Software Sales Tips by Matt Wolach

Scale Your SaaS

How to Manage Your B2B Sales Team Effectively with Emmet Florish


In the fast-paced field of sales, managing a team requires a hands-on approach. Constant engagement, support, and development are mandatory when handling individually focused salespeople. In this episode, CEO and co-founder Emmet Florish discusses his experiences in leading a sales team with SaaS-Story in the Making Host, Matt Wolach. He touches on the common mistakes managers often make and provides the best approach to solve such issues.

Florish shares advice for software leaders and sales managers who are beginners in the industry on hitting their targets while maintaining a healthy relationship with their people and how his team development software,, can help.


Podcast: SaaS-Story in the Making

Episode: 166, How to Manage Your B2B Sales Team Effectively

Host: Matt Wolach, a B2B SaaS sales coach, Entrepreneur, and Investor.

Guest: Emmet Florish, CEO and Co-Founder of


Interpersonal Skill is Essential

As a leader, having interpersonal skills is necessary. All influential leaders need to develop this trait. Interpersonal skills are social skills leaders use to interact with their team, and it entails emotional intelligence. Florish emphasizes that a sales leader needs to “realize that every sales rep is different.” 

When dealing with his sales reps, Florish says he has colleagues he can crack jokes with while other members might be sensitive. Florish advises sales leaders to be mindful of how they communicate with their teams. 

Continuous Support Goes a Long Way

Sales managers tend to focus more on CRM issues, and as a result, they forget to engage with their people. Florish says while CRM admin is a huge task, managers should also look into their people’s achievements and give them the support they need.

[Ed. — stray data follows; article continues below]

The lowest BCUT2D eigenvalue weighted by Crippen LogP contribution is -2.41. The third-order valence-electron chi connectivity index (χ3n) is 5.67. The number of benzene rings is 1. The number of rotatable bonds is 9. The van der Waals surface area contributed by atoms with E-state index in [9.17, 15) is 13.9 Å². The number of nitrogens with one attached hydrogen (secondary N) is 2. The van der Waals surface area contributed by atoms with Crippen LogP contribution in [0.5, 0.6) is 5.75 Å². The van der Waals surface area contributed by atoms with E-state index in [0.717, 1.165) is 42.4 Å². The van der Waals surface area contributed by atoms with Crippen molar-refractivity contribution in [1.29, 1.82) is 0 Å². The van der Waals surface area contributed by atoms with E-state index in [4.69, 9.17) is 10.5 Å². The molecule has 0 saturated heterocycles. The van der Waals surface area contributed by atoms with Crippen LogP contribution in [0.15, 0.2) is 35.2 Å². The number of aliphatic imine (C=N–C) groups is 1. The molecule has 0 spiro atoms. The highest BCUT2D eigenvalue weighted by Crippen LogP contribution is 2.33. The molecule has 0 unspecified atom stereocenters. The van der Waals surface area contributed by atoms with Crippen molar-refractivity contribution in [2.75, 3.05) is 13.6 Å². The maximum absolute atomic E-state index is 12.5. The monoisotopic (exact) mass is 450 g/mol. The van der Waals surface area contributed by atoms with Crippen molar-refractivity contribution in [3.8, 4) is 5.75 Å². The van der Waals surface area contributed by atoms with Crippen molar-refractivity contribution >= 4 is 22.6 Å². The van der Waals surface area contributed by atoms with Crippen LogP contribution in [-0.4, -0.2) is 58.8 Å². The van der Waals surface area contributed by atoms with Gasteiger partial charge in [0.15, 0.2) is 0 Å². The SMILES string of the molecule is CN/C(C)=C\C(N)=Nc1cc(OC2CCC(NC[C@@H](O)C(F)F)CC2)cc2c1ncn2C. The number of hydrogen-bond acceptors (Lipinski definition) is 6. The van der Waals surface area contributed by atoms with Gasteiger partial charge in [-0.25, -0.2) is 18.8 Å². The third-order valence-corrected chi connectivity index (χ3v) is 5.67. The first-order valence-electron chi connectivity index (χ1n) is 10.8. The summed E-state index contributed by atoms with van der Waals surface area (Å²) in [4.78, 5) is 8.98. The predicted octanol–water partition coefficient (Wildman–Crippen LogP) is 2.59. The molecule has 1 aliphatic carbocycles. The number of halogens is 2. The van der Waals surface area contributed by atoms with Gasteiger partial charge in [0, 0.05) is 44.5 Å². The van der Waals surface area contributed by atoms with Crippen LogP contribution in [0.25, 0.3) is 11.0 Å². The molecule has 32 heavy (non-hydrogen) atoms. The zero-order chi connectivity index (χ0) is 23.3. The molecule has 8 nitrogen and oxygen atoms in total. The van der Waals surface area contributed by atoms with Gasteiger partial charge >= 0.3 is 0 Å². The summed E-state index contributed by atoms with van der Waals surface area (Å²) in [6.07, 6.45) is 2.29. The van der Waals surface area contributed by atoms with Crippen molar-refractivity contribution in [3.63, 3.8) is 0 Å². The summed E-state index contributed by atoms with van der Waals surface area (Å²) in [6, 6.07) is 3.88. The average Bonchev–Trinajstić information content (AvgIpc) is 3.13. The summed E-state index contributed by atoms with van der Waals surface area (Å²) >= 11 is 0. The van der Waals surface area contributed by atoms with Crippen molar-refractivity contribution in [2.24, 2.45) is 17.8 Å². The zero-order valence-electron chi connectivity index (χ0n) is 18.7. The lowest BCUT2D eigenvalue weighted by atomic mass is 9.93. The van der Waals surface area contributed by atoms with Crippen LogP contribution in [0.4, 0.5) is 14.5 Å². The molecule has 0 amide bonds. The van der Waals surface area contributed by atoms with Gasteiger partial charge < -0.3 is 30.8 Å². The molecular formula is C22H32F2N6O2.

Matt backs this up, saying, “people get locked into being CRM managers instead of being people managers. They’re focused on looking at the numbers, the CRM and this, they kind of just look on the computer and watch the numbers the whole time instead of getting out there.”

Talk with your people. Meet with them. Work with them. Roleplay with them. Make sure they have the support. Don’t leave it up to just watching the numbers on the screen.

Do Your Research

For sales managers starting, “it’s tough out there,” Florish says, so it’s a must to do a lot of research. “Know your ICP and your industry to make sure you’re providing something that solves a problem.”

Like what he did as the CEO of, Florish is aware that the market offers task management tools for teams, but with the help of his co-founder, they did thorough research on what they can offer specifically for sales managers. 

What sets their platform apart from the competition is that consolidates documents, emails, communication channels, calendars, and reminders all in one platform. Their primary focus is on providing an event timeline, follow-up and status updates, quick notes, and prebuilt templates for pipeline reviews and coaching sessions.


Know What to Expect from Your Reps

One of the challenges that sales managers, especially those in startup companies, face when leading a team is mismatching expectations from their people. Emmet Florish points out that this stems from the fact that some sales managers tend to prioritize the numbers first, then focusing on sales reps’ productivity. This is where Florish’s software,, helps bridge many gaps between the leader and the team. 

Mismatch in expectations or misunderstanding what was discussed can cause many problems, he points out, so a product management tool is necessary to avoid conflicting priorities. allows sales managers to see what needs to be done by quickly jotting down the important notes from a conversation so they know what to expect from their sales reps while effectively communicating with them.